Burying the hatchet
I feel like posting a few music tracks with Native American connections. Let;s start with Johnny Preston's Running Bear. I remember this being on the radio a lot when I was small, presumably because it was number 1 in the States and high up the chart here too. Well, Johnny Preston (unlike Running Bear and Little White Dove) is still alive, kicking, and performing the song.
I can't leave Running Bear without mention of a girlfriend from my college days, who came from Cleckheaton (as she explained when we first met, it's near Heckmondwike). West Yorkshire folk are famed for being plain-spoken, no-nonsense types, which may account for her suggestion that the final two lines be amended to
Now they'll always be together
'Cos they've Been and Gone and Drowned.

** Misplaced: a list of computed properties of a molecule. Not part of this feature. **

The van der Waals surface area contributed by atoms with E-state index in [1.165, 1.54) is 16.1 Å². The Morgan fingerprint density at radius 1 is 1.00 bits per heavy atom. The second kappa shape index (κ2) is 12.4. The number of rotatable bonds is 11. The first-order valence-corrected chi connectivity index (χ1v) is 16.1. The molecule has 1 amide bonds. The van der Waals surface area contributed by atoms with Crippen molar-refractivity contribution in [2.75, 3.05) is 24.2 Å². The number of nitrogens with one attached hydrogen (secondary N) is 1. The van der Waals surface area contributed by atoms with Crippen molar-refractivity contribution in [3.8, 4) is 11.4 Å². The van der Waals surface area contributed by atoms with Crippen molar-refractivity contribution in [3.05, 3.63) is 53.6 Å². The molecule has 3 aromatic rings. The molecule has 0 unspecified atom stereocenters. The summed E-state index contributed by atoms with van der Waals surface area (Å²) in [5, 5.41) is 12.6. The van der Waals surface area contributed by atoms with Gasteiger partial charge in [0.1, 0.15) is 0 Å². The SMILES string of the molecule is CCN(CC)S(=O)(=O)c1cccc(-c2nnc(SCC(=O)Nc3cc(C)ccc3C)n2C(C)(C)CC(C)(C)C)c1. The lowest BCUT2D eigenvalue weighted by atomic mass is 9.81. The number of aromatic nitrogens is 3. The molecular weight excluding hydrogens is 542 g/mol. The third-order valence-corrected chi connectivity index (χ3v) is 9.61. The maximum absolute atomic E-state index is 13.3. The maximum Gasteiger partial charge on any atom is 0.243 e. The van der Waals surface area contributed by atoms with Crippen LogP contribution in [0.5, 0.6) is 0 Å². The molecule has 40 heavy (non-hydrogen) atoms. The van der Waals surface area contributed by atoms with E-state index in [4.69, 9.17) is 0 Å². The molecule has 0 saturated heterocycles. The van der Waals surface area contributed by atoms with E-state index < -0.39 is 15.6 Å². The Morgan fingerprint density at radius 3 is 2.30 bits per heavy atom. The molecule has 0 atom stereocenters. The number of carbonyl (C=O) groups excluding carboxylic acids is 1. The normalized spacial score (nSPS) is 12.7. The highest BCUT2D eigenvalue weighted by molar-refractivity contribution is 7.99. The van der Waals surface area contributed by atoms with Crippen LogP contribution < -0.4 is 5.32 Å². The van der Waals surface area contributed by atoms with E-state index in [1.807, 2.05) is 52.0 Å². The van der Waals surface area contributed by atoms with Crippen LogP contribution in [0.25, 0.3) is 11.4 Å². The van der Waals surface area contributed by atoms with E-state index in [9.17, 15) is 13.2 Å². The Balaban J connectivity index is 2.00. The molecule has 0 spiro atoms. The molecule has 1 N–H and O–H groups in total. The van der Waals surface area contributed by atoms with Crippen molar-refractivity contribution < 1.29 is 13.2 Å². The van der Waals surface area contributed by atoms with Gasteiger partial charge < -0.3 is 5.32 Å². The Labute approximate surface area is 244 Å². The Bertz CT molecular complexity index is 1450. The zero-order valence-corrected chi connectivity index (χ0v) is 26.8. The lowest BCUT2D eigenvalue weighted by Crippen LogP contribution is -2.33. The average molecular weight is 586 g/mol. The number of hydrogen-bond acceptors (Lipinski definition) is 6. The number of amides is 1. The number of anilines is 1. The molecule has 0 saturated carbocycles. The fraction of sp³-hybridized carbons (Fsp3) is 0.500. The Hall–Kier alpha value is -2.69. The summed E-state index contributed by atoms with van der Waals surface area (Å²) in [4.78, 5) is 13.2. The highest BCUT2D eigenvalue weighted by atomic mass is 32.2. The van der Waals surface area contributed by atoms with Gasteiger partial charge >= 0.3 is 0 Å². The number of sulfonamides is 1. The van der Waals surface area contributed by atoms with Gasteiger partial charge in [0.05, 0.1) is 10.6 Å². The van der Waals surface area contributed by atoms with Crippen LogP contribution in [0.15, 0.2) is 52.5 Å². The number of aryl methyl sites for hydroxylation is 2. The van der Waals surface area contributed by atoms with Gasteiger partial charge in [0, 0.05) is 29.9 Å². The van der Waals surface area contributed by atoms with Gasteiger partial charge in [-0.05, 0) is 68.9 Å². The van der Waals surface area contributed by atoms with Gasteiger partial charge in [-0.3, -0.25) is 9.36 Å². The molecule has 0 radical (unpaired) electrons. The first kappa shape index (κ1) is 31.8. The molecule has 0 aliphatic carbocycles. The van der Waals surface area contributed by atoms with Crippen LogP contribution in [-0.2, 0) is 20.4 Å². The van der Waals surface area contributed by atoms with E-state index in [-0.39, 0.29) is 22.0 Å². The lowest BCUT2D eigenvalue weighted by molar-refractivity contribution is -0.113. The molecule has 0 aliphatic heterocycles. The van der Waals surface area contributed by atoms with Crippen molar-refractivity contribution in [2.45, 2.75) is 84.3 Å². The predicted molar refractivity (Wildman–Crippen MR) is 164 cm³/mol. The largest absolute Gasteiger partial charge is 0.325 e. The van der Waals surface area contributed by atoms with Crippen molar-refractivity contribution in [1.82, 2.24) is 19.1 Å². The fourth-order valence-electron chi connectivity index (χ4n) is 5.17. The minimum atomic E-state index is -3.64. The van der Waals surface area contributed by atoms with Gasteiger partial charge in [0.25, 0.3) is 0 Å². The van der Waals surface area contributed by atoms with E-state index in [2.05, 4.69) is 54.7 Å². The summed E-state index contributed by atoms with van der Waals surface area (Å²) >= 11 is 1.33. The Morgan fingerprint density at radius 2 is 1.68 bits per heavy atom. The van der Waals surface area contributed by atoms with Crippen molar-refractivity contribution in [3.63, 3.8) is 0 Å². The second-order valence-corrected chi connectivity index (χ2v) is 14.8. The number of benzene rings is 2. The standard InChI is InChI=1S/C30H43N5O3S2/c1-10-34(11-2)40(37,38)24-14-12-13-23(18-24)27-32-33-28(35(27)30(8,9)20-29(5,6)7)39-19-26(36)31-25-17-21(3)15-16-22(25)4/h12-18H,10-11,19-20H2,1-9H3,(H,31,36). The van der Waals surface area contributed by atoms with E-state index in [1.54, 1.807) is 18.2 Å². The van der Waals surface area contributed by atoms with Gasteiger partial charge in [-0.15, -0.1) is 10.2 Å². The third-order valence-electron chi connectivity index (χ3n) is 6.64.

Admit it, every time you hear the song now, you're going to remember that, right?
OK. Here's another sad, love-lorn Indian: Kaw-Liga, from Rusty and Doug Kershaw.
Some marvellous lyrics in there. And a great song that deserves to be better known.
Here's the great Bill Keith playing Cherokee Shuffle.
And OK, this isn't as good as Bill Keith, but it scores double on the Weird-Shit-O-Meter:
The last instrumental: I really couldn't omit this one! Featuring probably the world's most famous Jehovah's Witness on lead guitar. (Apparently he used to take his turn knocking on doors trying to convert people, but once he got famous they all assumed it was some kind of TV wind-up so he had to stop.)
Here are Sweet proving that "Wig Wam" also rhymes with "Glam":
Here's that nice M. Rameau proving that classical music has tunes just as catchy as pop:
And finally here's Johnny Horton singing Cherokee Boogie. Slideshow art by Gil Elfgren, just to make sure you stay to the end.
Actually, not quite finally, because however upbeat the music, this isn't a story with a happy ending: